New Zealand needs to offer a better policy environment than can be found elsewhere if we are to overcome the economic disadvantages of our small size and geographical isolation, and attract and retain increasingly mobile talent, skills, capital, technology and entrepreneurship.

This is why improving the quality of regulation is a priority for this government. We believe that better regulation, and less regulation, is essential to assist New Zealand to become more internationally competitive and a more attractive place to live and do business.

Our Commitments

- We will introduce new regulation only when we are satisfied that it is required, reasonable, and robust.

- We will review existing regulation in order to identify and remove requirements that are unnecessary, ineffective or excessively costly.

How we will deliver on these commitments

We have already:

- Begun a programme of reviews of the effectiveness of important regulatory regimes, particularly those that have a significant impact on productivity;

- Committed to introduce an annual Regulatory Reform Bill to make it quicker and easier to remove or simplify unnecessary, ineffective or excessively costly requirements in primary legislation;

- Established an independent expert Regulatory Taskforce to investigate the case for, and form of, a Regulatory Responsibility Bill.

We will also be looking for significant changes in the approach both Ministers and government agencies take to regulation. To this end we will:

Resist the temptation or pressure to take a regulatory decision until we have considered the evidence, advice and consultation feedback, and fully satisfied ourselves that:
- the problem cannot be adequately addressed through private arrangements and a regulatory solution is required in the public interest;
- all practical options for addressing the problem have been considered;
- the benefits of the preferred option not only exceed the costs (taking account of all relevant considerations) but will deliver the highest level of net benefit of the practical regulatory options available;
- the proposed obligations or entitlements are clear, easily understood and conform as far as possible to established legislative principles and best practice formulations; and
- implementation issues, costs and risks have been fully assessed and addressed;

Require there to be a particularly strong case made for any regulatory proposals that are likely to:
- impose additional costs on business during the current economic recession;
- impair private property rights, market competition, or the incentives on businesses to innovate and invest; or
- override fundamental common law principles (as referenced in Chapter 3 of the Legislation Advisory Committee guidelines)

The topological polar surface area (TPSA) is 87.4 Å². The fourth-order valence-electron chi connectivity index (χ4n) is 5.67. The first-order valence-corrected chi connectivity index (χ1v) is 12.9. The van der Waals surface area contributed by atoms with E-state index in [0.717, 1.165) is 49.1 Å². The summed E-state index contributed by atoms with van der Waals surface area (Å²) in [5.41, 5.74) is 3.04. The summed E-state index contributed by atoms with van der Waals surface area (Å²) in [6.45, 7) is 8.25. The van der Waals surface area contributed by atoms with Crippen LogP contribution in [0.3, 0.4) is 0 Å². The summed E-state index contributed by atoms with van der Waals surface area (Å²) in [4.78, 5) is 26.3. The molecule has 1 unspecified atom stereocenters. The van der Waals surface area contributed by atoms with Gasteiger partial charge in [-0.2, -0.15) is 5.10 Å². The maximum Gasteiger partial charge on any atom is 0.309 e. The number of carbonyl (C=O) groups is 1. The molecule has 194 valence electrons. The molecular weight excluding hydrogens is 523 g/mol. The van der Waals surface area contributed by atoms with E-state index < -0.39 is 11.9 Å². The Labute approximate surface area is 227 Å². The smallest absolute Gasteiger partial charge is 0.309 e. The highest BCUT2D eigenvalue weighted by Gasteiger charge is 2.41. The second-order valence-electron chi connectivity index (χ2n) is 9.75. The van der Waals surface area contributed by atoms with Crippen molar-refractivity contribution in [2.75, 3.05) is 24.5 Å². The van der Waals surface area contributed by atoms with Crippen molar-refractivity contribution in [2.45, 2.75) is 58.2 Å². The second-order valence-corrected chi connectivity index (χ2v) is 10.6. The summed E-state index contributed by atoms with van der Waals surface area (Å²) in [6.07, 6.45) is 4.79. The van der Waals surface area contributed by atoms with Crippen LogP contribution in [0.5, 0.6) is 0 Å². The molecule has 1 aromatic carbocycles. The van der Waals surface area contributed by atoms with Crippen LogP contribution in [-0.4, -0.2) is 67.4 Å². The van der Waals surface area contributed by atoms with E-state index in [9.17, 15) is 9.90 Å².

Ensure that Cabinet’s requirements for assuring regulatory quality are treated as an integral part of policy development, and built into the policy process from the beginning

Ensure that all government agencies are fully aware of the commitments set out in this statement and understand the importance that the government attaches to them

Expect a culture from government agencies that:
- recognises the importance of productivity in enhancing New Zealand’s economic performance;
- respects the value of individual autonomy and responsibility;
- does not see regulation as the first resort for problem solving;
- provides fearless advice on whether a regulatory proposal is consistent with this policy statement and meets appropriate standards of impact analysis and consultation; and
- continually looks for opportunities to make existing regulation more effective, easier to access and understand, and easier and less costly to comply with;

Require greater accountability from government agencies for the quality of the regulatory analysis they undertake, and for the consequences of poor implementation; and

Encourage New Zealanders to hold us to account where they believe we have regulated in a way that is inconsistent with the commitments in this statement.

Speech To Local Government New Zealand Annual Conference

Posted on 28 Jul 2009

Speech To Local Government New Zealand Annual Conference - Hon Rodney Hide - Minister Of Local Government

President Lawrence Yule, Vice President Kerry Prendergast, Carl Wright, Secretary-General of the Commonwealth Local Government Forum and distinguished guests. Thank you for the opportunity to talk today at your Annual Local Government New Zealand Conference. It’s great to be here.

This is, of course, my first opportunity as Minister of Local Government to address LGNZ as a national body. I have enjoyed meeting with you at sector meetings and in your regions and districts. This is an exciting time to be working in local government. A commentator recently wrote Local Government is now sexy!

I can’t take the credit for that, but I am using my position to emphasise local government’s importance in people’s lives and to the future of New Zealand.